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T 1484/05 (Sertindole/LUNDBECK) of 20.5.2008

European Case Law Identifier: ECLI:EP:BA:2008:T148405.20080520
Date of decision: 20 May 2008
Case number: T 1484/05
Application number: 03744772.9
IPC class: C07D 401/14
Language of proceedings: EN
Distribution: C
Download and more information:
Decision text in EN (PDF, 38.450K)
Documentation of the appeal procedure can be found in the Register
Bibliographic information is available in: EN
Versions: Unpublished
Title of application: Method for manufacture of sertindole
Applicant name: H. LUNDBECK A/S
Opponent name: -
Board: 3.3.01
Headnote: -
Relevant legal provisions:
European Patent Convention 1973 Art 56
Keywords: Inventive step (no) - obvious alternative process


Cited decisions:
Citing decisions:

Summary of Facts and Submissions

I. The appeal lies from the decision of the examining division refusing European patent application No. 03 744 772.9.

II. The following documents were cited during the examination procedure:

(1) J. Perregaard et al., J. Med. Chem., vol. 35 (1992), 1092-1101

(2) A. Klapars et al., J. Am. Chem. Soc., vol. 123 (2001), 7727-7729

III. The examining division decided that the subject-matter claimed did not involve an inventive step in view of documents (1) and (2).

In particular, it considered document (1) to represent the closest prior art. This document discloses that one may react 5-fluoro-, instead of 5-chloro-1H-indole, with 4-fluorohalobenzene. The examining division defined the problem to be solved by the present application as being the provision of an alternative process for making 5-chloro-indole derivatives.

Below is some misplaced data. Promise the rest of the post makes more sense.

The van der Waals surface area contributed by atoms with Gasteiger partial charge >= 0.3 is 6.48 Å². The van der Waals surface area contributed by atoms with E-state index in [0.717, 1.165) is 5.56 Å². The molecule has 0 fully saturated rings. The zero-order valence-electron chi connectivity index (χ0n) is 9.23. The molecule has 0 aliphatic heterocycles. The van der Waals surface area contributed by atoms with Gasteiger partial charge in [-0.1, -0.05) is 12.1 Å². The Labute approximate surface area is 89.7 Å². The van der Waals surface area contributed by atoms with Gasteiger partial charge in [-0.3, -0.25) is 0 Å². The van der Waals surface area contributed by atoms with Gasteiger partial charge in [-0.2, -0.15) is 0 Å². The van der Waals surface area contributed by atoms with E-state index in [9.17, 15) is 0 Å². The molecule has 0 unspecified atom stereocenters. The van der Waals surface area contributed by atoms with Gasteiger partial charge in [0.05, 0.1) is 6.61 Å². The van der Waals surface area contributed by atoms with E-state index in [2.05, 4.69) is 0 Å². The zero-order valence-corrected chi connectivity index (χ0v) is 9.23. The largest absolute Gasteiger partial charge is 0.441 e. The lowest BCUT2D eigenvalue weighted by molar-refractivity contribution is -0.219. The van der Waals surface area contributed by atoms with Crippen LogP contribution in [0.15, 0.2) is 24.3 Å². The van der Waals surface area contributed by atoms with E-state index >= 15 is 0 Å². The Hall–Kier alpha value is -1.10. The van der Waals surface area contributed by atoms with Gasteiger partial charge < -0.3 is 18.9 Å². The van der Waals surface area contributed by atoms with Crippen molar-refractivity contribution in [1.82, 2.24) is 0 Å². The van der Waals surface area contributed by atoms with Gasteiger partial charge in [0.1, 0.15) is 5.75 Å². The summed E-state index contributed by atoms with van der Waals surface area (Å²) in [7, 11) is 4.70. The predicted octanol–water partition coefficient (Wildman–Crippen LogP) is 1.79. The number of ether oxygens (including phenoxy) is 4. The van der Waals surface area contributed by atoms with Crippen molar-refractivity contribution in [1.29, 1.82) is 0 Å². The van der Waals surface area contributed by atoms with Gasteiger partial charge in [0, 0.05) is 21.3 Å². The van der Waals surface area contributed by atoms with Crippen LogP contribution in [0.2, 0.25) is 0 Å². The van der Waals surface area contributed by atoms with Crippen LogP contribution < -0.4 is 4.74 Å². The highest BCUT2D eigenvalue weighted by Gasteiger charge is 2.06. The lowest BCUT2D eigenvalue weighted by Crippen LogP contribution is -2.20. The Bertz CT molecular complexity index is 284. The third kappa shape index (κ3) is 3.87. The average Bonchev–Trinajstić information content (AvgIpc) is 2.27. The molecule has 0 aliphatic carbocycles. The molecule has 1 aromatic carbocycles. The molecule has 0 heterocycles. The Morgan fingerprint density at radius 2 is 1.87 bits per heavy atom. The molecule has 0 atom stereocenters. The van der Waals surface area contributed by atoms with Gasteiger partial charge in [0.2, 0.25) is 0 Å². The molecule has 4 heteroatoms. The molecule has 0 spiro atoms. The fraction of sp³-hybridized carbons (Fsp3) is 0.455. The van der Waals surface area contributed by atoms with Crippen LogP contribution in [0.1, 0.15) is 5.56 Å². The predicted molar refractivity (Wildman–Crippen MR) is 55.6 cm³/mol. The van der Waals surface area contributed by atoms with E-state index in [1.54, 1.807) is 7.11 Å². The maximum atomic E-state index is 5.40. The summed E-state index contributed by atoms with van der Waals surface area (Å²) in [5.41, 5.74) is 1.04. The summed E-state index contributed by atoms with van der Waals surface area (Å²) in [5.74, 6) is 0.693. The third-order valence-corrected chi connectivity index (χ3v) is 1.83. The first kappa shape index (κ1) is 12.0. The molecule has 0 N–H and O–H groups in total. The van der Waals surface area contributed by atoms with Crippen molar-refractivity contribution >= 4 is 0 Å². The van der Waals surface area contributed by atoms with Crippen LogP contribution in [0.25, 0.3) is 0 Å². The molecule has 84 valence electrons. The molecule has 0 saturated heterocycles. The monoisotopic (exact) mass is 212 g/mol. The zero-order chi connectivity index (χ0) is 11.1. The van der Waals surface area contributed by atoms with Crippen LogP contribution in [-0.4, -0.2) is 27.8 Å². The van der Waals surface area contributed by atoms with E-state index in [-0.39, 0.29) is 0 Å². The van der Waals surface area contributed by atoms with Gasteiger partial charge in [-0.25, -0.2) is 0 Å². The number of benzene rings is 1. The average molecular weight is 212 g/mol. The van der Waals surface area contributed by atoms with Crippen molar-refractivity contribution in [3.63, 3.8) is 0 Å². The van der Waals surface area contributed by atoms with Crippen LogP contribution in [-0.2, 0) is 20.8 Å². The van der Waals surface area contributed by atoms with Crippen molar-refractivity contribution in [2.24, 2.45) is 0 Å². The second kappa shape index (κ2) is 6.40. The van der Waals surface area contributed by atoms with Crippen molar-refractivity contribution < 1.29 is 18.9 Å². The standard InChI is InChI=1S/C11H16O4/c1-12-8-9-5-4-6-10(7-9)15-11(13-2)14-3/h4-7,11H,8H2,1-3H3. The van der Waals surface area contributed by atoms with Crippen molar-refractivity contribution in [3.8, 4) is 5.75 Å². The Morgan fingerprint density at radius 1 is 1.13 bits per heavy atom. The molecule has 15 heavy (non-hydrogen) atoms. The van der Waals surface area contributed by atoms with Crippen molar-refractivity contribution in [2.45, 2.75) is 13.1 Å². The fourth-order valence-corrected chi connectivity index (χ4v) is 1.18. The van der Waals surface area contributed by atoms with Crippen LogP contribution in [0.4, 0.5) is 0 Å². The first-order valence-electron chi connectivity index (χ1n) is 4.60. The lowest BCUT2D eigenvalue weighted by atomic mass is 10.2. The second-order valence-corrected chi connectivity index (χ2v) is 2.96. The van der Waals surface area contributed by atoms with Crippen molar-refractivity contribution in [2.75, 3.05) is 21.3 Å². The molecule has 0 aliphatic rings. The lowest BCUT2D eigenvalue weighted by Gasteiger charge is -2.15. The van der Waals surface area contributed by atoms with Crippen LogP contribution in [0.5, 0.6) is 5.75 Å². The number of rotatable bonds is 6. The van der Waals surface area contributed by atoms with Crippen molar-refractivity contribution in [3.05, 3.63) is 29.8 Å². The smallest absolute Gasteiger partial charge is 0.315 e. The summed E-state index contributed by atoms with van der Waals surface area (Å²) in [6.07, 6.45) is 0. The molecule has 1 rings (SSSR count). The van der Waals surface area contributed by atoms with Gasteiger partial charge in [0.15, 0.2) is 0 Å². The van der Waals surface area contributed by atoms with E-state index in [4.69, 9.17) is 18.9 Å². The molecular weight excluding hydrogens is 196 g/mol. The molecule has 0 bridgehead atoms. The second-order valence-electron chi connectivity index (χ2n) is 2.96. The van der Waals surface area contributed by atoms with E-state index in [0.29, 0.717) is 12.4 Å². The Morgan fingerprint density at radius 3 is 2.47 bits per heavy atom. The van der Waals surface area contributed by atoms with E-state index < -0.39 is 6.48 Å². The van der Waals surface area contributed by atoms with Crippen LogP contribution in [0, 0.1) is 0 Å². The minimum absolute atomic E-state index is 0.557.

The examining division pointed out that the skilled person knew from document (1) that Method A could be employed, if the substituted indole was commercially available (see page 1095, second paragraph). This was the case with 5-chloro-1H-indole. So the person skilled in the art would have reacted 5-chloro-1H-indole according to Method A as disclosed in document (1), particularly since document (2) showed that the Ullmann reaction could be run with different starting compounds.

IV. The claims on file are claims 1-12 as originally filed.

Independent claims 1 and 2 read as follows:

"1. Method for manufacture of sertindole comprising manufacturing 5-chloro-1-(4-fluorophenyl)-indole and converting it to sertindole characterised in that the method for manufacture of 5-chloro-1-(4-fluorophenyl)-indole comprises reacting 5-chloro-indole with a 4-fluorophenylhalide in the presence of a base, a chelating ligand and catalytic amounts of a copper salt comprising copper(i) or copper(II) and an anion which does not interfere in an unfavourable way with the reaction."

"2. Method for manufacture of 5-chloro-1-(4-fluorophenyl)-indole comprising reacting

5-chloro-indole with a 4-fluorophenylhalide in the presence of a base, a chelating ligand and catalytic amounts of a copper salt comprising copper(i) or copper(II) and an anion which does not interfere in an unfavourable way with the reaction."

V. The Appellant argued that document (1) represented the closest prior art as it disclosed the preparation of 5-chloro-1-(4-fluorophenyl)-indole (i.e. the product prepared by the claimed processes) by Methods C and D.

In the Appellant's view the problem to be solved in the light of document (1) was to provide an alternative process for making 5-chloro-1-(4-fluorophenyl)-indole that was amenable to scale-up.

When trying to solve this problem, the person skilled in the art would have started from Method C or D disclosed in document (1), and not from Method A, and thus would not have ended up with the process of the present claims.

VI. The Board summarised its preliminary and non binding opinion regarding inventive step in the communication dated 30 November 2007 annexed to the summons to oral proceedings. In this communication, the Board cited inter alia the following additional document and enclosed it in copy: